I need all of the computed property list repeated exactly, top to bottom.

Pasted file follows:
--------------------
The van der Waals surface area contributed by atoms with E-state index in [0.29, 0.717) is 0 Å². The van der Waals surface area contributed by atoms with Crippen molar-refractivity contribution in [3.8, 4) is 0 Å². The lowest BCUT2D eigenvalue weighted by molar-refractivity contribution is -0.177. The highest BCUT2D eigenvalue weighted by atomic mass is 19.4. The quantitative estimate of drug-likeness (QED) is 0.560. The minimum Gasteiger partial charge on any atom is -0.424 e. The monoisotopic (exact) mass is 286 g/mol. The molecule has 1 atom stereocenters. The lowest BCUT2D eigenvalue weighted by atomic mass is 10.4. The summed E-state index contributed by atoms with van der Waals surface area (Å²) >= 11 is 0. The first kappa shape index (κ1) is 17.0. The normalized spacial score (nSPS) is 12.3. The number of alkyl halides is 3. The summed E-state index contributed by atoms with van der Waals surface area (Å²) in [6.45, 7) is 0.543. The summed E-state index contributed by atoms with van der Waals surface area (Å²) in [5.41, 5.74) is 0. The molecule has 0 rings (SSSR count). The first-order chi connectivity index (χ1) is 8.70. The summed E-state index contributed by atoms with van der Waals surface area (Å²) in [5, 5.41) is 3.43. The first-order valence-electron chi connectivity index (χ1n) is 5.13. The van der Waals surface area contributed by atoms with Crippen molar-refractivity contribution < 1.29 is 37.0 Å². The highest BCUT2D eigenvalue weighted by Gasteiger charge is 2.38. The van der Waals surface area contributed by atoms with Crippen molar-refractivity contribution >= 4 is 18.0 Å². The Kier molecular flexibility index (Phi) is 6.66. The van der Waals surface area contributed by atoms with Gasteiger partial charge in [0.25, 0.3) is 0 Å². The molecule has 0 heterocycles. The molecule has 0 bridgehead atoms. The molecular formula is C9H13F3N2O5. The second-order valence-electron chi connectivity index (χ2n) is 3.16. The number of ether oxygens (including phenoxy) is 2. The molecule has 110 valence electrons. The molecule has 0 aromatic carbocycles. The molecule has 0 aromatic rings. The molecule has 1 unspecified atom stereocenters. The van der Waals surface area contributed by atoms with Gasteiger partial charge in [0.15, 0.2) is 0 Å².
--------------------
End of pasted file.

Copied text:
The van der Waals surface area contributed by atoms with E-state index in [0.29, 0.717) is 0 Å². The van der Waals surface area contributed by atoms with Crippen molar-refractivity contribution in [3.8, 4) is 0 Å². The lowest BCUT2D eigenvalue weighted by molar-refractivity contribution is -0.177. The highest BCUT2D eigenvalue weighted by atomic mass is 19.4. The quantitative estimate of drug-likeness (QED) is 0.560. The minimum Gasteiger partial charge on any atom is -0.424 e. The monoisotopic (exact) mass is 286 g/mol. The molecule has 1 atom stereocenters. The lowest BCUT2D eigenvalue weighted by atomic mass is 10.4. The summed E-state index contributed by atoms with van der Waals surface area (Å²) >= 11 is 0. The first kappa shape index (κ1) is 17.0. The normalized spacial score (nSPS) is 12.3. The number of alkyl halides is 3. The summed E-state index contributed by atoms with van der Waals surface area (Å²) in [6.45, 7) is 0.543. The summed E-state index contributed by atoms with van der Waals surface area (Å²) in [5.41, 5.74) is 0. The molecule has 0 rings (SSSR count). The first-order chi connectivity index (χ1) is 8.70. The summed E-state index contributed by atoms with van der Waals surface area (Å²) in [5, 5.41) is 3.43. The first-order valence-electron chi connectivity index (χ1n) is 5.13. The van der Waals surface area contributed by atoms with Crippen molar-refractivity contribution < 1.29 is 37.0 Å². The highest BCUT2D eigenvalue weighted by Gasteiger charge is 2.38. The van der Waals surface area contributed by atoms with Crippen molar-refractivity contribution >= 4 is 18.0 Å². The Kier molecular flexibility index (Phi) is 6.66. The van der Waals surface area contributed by atoms with Gasteiger partial charge in [0.25, 0.3) is 0 Å². The molecule has 0 heterocycles. The molecule has 0 bridgehead atoms. The molecular formula is C9H13F3N2O5. The second-order valence-electron chi connectivity index (χ2n) is 3.16. The number of ether oxygens (including phenoxy) is 2. The molecule has 110 valence electrons. The molecule has 0 aromatic carbocycles. The molecule has 0 aromatic rings. The molecule has 1 unspecified atom stereocenters. The van der Waals surface area contributed by atoms with Gasteiger partial charge in [0.15, 0.2) is 0 Å².